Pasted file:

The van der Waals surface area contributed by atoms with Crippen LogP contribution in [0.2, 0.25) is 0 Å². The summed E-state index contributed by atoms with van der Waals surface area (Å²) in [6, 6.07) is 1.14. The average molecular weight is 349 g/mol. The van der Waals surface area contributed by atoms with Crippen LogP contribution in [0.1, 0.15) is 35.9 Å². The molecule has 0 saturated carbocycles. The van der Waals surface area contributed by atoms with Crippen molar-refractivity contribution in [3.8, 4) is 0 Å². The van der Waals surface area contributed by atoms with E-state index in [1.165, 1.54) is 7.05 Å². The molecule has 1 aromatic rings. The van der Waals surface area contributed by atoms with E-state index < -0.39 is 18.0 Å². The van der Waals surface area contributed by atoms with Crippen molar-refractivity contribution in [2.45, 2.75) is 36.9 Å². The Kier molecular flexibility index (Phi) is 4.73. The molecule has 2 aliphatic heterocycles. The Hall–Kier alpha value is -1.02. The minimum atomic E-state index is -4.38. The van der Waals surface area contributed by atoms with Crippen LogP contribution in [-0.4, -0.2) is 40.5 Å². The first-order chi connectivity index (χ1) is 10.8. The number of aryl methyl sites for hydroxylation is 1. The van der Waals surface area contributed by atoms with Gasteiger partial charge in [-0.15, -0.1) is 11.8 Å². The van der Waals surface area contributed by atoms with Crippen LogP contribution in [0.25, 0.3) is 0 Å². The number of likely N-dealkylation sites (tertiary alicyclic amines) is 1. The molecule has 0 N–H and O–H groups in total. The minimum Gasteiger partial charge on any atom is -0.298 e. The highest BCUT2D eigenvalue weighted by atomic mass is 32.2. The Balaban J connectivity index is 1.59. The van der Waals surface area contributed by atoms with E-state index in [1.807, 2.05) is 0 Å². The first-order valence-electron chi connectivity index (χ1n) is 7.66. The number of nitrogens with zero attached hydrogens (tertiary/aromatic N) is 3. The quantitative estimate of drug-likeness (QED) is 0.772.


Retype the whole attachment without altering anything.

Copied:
The van der Waals surface area contributed by atoms with Crippen LogP contribution in [0.2, 0.25) is 0 Å². The summed E-state index contributed by atoms with van der Waals surface area (Å²) in [6, 6.07) is 1.14. The average molecular weight is 349 g/mol. The van der Waals surface area contributed by atoms with Crippen LogP contribution in [0.1, 0.15) is 35.9 Å². The molecule has 0 saturated carbocycles. The van der Waals surface area contributed by atoms with Crippen molar-refractivity contribution in [3.8, 4) is 0 Å². The van der Waals surface area contributed by atoms with E-state index in [1.165, 1.54) is 7.05 Å². The molecule has 1 aromatic rings. The van der Waals surface area contributed by atoms with E-state index < -0.39 is 18.0 Å². The van der Waals surface area contributed by atoms with Crippen molar-refractivity contribution in [2.45, 2.75) is 36.9 Å². The Kier molecular flexibility index (Phi) is 4.73. The molecule has 2 aliphatic heterocycles. The Hall–Kier alpha value is -1.02. The minimum atomic E-state index is -4.38. The van der Waals surface area contributed by atoms with Crippen LogP contribution in [-0.4, -0.2) is 40.5 Å². The first-order chi connectivity index (χ1) is 10.8. The number of aryl methyl sites for hydroxylation is 1. The van der Waals surface area contributed by atoms with Gasteiger partial charge in [-0.15, -0.1) is 11.8 Å². The van der Waals surface area contributed by atoms with Crippen LogP contribution in [0.25, 0.3) is 0 Å². The number of likely N-dealkylation sites (tertiary alicyclic amines) is 1. The molecule has 0 N–H and O–H groups in total. The minimum Gasteiger partial charge on any atom is -0.298 e. The highest BCUT2D eigenvalue weighted by atomic mass is 32.2. The Balaban J connectivity index is 1.59. The van der Waals surface area contributed by atoms with E-state index in [1.807, 2.05) is 0 Å². The first-order valence-electron chi connectivity index (χ1n) is 7.66. The number of nitrogens with zero attached hydrogens (tertiary/aromatic N) is 3. The quantitative estimate of drug-likeness (QED) is 0.772.